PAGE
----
In summary, personally I don't think I can get away with the 360 degree multiple loops with the speaker cable, only on one side. What I can do is to ensure all other cables, power cords and interconnects will not run parallel to each other. IF they do run parallel I will try to ensure that there is sufficient space between the cables. Thanks for the heads up. At the end of the day, it's the music that matters and I agree not to sweat it.

nigelb posted:

I have just caught myself snipping up a piece of old wash sponge and placing it under my Witch Hat DIN/XLR cable to raise it off the carpet and listening for a difference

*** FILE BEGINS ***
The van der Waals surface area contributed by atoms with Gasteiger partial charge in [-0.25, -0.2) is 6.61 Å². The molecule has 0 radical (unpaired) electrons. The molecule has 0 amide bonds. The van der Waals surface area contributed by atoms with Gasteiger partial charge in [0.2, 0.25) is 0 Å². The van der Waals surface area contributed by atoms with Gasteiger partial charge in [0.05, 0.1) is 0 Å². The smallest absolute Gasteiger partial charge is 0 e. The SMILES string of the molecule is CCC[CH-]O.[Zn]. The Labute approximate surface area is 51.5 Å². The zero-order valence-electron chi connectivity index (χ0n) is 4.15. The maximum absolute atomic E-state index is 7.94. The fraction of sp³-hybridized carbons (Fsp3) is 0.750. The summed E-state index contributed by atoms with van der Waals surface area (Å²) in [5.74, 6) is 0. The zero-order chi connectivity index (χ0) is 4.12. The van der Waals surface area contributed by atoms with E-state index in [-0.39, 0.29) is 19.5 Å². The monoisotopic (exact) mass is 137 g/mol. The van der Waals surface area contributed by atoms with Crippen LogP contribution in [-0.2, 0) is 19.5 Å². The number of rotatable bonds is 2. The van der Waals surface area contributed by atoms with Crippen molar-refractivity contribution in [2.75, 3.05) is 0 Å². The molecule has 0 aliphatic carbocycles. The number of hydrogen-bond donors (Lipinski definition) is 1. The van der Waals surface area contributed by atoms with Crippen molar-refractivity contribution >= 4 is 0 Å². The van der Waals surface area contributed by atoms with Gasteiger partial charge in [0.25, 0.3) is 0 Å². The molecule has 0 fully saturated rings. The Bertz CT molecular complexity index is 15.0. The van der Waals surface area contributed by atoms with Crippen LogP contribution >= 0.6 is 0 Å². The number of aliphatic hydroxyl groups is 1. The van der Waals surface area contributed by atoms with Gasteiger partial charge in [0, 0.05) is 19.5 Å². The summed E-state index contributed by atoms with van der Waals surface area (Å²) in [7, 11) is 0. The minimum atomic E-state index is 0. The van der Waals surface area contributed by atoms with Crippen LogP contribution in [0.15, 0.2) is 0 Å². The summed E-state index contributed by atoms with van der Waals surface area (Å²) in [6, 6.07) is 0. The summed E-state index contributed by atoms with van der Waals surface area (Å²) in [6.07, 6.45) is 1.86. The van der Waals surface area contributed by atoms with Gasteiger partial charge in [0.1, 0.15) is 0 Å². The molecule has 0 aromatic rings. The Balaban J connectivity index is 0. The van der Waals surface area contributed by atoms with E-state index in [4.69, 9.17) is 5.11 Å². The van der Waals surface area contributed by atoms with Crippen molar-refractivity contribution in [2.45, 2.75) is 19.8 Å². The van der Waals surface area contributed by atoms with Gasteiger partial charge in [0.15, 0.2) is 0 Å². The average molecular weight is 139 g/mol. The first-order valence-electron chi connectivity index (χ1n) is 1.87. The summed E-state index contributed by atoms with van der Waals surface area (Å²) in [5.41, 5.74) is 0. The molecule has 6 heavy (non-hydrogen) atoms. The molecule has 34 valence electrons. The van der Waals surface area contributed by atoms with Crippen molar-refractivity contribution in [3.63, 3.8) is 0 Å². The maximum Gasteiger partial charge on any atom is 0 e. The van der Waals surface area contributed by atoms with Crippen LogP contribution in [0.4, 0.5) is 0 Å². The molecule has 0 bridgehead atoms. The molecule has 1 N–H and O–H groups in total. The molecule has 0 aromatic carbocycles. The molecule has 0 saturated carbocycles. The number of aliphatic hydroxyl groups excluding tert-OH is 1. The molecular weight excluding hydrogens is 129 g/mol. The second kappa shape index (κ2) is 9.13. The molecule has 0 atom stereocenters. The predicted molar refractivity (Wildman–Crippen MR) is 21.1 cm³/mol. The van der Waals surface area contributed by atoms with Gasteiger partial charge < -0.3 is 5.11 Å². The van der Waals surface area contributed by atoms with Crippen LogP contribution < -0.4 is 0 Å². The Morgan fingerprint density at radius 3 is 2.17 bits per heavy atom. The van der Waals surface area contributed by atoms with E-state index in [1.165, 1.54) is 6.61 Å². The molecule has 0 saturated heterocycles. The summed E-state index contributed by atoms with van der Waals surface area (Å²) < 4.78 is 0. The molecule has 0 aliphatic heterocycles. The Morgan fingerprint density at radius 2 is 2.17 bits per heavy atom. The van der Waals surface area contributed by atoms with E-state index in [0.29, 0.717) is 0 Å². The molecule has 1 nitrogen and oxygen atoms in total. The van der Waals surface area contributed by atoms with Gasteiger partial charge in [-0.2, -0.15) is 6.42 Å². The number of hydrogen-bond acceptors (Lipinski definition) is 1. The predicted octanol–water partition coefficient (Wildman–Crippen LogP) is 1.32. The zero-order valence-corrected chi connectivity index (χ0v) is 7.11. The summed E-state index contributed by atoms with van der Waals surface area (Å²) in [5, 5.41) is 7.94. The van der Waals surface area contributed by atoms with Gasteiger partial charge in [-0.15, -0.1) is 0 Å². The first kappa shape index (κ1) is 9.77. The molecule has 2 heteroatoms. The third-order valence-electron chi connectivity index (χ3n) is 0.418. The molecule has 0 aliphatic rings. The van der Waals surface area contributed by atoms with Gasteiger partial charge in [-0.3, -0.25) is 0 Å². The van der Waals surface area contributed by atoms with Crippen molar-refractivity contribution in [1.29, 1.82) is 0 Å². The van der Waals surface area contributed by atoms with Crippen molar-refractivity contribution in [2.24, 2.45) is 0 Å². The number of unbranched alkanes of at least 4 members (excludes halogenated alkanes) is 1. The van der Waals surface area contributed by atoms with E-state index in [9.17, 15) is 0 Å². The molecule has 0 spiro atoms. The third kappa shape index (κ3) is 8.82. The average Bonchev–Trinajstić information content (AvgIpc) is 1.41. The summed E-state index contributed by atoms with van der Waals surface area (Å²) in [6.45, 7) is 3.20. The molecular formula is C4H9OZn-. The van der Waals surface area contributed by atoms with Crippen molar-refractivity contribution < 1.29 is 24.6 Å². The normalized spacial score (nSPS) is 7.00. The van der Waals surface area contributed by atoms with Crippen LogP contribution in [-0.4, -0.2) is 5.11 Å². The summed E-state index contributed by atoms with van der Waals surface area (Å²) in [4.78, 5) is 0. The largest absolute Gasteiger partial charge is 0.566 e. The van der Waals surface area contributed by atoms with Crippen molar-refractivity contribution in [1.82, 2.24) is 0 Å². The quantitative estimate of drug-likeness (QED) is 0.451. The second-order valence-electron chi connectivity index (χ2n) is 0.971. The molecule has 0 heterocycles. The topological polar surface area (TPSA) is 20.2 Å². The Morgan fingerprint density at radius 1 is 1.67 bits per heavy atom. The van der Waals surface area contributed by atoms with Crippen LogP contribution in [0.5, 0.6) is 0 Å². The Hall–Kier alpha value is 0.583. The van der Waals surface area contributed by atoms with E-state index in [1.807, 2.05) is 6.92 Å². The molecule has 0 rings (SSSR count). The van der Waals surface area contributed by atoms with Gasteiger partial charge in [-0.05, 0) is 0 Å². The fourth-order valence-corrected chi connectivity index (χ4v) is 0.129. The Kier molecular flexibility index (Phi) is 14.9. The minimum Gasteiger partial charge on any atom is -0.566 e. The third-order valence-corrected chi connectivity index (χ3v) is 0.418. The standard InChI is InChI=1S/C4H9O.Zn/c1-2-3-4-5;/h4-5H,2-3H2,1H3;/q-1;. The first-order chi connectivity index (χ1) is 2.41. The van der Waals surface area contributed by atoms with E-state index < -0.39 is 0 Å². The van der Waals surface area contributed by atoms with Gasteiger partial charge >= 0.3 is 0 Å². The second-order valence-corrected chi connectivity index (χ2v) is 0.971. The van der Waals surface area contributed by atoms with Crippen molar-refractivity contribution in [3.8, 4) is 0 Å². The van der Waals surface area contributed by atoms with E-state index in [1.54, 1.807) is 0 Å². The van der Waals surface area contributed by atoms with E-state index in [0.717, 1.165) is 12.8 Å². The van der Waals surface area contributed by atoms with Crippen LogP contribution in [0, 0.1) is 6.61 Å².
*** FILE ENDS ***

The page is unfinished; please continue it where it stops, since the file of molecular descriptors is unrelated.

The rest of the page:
I wouldn't doubt that somewhere else in the world of Naim someone has snipped-up a piece of old carpet to raise a cable off a hardwood or tile floor and listened for a difference.

The question for me is at what point do you simply accept what you have, sit back, and enjoy the music? Focus on the larger, readily identifiable system aspects and abandon the minutiae. My point being that if you're looking for betterment via a sponge or piece of carpet, bend or coil of a cable, you may be lost in a hopeless chase that is ultimately meaningless. I see these kinds of "tweaks" as pursuits of anality that only you'll be able to rationalize.

OTOH, if such pursuits work for you and you can relax in the end ... great.

joerand posted:
nigelb posted:

I have just caught myself snipping up a piece of old wash sponge and placing it under my Witch Hat DIN/XLR cable to raise it off the carpet and listening for a difference